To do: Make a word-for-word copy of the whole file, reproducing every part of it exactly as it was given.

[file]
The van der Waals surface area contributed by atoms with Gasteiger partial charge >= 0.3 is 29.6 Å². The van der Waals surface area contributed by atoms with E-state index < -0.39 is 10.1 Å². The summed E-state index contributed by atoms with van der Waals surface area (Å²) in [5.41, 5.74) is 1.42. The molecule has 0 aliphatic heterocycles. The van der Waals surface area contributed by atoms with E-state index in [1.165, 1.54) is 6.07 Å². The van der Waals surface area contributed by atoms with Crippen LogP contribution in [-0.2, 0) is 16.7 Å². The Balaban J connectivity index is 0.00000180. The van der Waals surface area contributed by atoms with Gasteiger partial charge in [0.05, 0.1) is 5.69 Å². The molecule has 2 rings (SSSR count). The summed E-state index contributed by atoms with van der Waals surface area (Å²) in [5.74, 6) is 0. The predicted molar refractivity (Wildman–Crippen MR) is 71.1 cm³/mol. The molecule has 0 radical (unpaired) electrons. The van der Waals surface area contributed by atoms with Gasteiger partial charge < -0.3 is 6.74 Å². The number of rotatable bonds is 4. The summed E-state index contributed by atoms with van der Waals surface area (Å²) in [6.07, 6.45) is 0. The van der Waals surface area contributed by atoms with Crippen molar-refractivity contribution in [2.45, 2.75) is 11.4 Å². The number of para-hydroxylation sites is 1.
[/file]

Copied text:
The van der Waals surface area contributed by atoms with Gasteiger partial charge >= 0.3 is 29.6 Å². The van der Waals surface area contributed by atoms with E-state index < -0.39 is 10.1 Å². The summed E-state index contributed by atoms with van der Waals surface area (Å²) in [5.41, 5.74) is 1.42. The molecule has 0 aliphatic heterocycles. The van der Waals surface area contributed by atoms with E-state index in [1.165, 1.54) is 6.07 Å². The van der Waals surface area contributed by atoms with Crippen LogP contribution in [-0.2, 0) is 16.7 Å². The Balaban J connectivity index is 0.00000180. The van der Waals surface area contributed by atoms with Gasteiger partial charge in [0.05, 0.1) is 5.69 Å². The molecule has 2 rings (SSSR count). The summed E-state index contributed by atoms with van der Waals surface area (Å²) in [5.74, 6) is 0. The predicted molar refractivity (Wildman–Crippen MR) is 71.1 cm³/mol. The molecule has 0 radical (unpaired) electrons. The van der Waals surface area contributed by atoms with Gasteiger partial charge < -0.3 is 6.74 Å². The number of rotatable bonds is 4. The summed E-state index contributed by atoms with van der Waals surface area (Å²) in [6.07, 6.45) is 0. The van der Waals surface area contributed by atoms with Crippen molar-refractivity contribution in [2.45, 2.75) is 11.4 Å². The number of para-hydroxylation sites is 1.